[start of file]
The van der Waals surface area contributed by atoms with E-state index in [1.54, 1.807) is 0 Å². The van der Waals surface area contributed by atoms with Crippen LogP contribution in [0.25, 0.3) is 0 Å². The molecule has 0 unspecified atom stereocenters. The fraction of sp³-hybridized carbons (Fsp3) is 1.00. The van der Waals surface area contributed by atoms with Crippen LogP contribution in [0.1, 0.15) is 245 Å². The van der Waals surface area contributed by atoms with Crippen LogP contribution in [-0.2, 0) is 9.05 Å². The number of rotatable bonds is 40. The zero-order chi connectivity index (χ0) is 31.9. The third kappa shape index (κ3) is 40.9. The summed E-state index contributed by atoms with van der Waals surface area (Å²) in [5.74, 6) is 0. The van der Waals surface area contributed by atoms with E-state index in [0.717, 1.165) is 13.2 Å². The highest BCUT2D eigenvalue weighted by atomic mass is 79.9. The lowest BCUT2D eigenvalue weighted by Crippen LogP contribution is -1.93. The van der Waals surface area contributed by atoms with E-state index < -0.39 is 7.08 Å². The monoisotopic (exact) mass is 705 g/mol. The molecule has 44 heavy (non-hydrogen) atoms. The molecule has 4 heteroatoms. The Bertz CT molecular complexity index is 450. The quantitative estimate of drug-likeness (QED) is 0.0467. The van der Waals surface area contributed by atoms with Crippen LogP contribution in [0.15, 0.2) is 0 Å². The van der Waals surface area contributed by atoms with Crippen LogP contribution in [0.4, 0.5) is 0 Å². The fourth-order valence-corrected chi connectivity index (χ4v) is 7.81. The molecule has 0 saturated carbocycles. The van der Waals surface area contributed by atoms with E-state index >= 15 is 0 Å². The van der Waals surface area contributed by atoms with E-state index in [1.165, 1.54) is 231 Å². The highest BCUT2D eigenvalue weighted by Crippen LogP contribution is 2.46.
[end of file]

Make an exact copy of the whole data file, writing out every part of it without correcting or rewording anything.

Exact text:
The van der Waals surface area contributed by atoms with E-state index in [1.54, 1.807) is 0 Å². The van der Waals surface area contributed by atoms with Crippen LogP contribution in [0.25, 0.3) is 0 Å². The molecule has 0 unspecified atom stereocenters. The fraction of sp³-hybridized carbons (Fsp3) is 1.00. The van der Waals surface area contributed by atoms with Crippen LogP contribution in [0.1, 0.15) is 245 Å². The van der Waals surface area contributed by atoms with Crippen LogP contribution in [-0.2, 0) is 9.05 Å². The number of rotatable bonds is 40. The zero-order chi connectivity index (χ0) is 31.9. The third kappa shape index (κ3) is 40.9. The summed E-state index contributed by atoms with van der Waals surface area (Å²) in [5.74, 6) is 0. The van der Waals surface area contributed by atoms with E-state index in [0.717, 1.165) is 13.2 Å². The highest BCUT2D eigenvalue weighted by atomic mass is 79.9. The lowest BCUT2D eigenvalue weighted by Crippen LogP contribution is -1.93. The van der Waals surface area contributed by atoms with E-state index < -0.39 is 7.08 Å². The monoisotopic (exact) mass is 705 g/mol. The molecule has 44 heavy (non-hydrogen) atoms. The molecule has 4 heteroatoms. The Bertz CT molecular complexity index is 450. The quantitative estimate of drug-likeness (QED) is 0.0467. The van der Waals surface area contributed by atoms with Crippen LogP contribution in [0.15, 0.2) is 0 Å². The van der Waals surface area contributed by atoms with Crippen LogP contribution in [0.4, 0.5) is 0 Å². The fourth-order valence-corrected chi connectivity index (χ4v) is 7.81. The molecule has 0 saturated carbocycles. The van der Waals surface area contributed by atoms with E-state index >= 15 is 0 Å². The van der Waals surface area contributed by atoms with E-state index in [1.165, 1.54) is 231 Å². The highest BCUT2D eigenvalue weighted by Crippen LogP contribution is 2.46.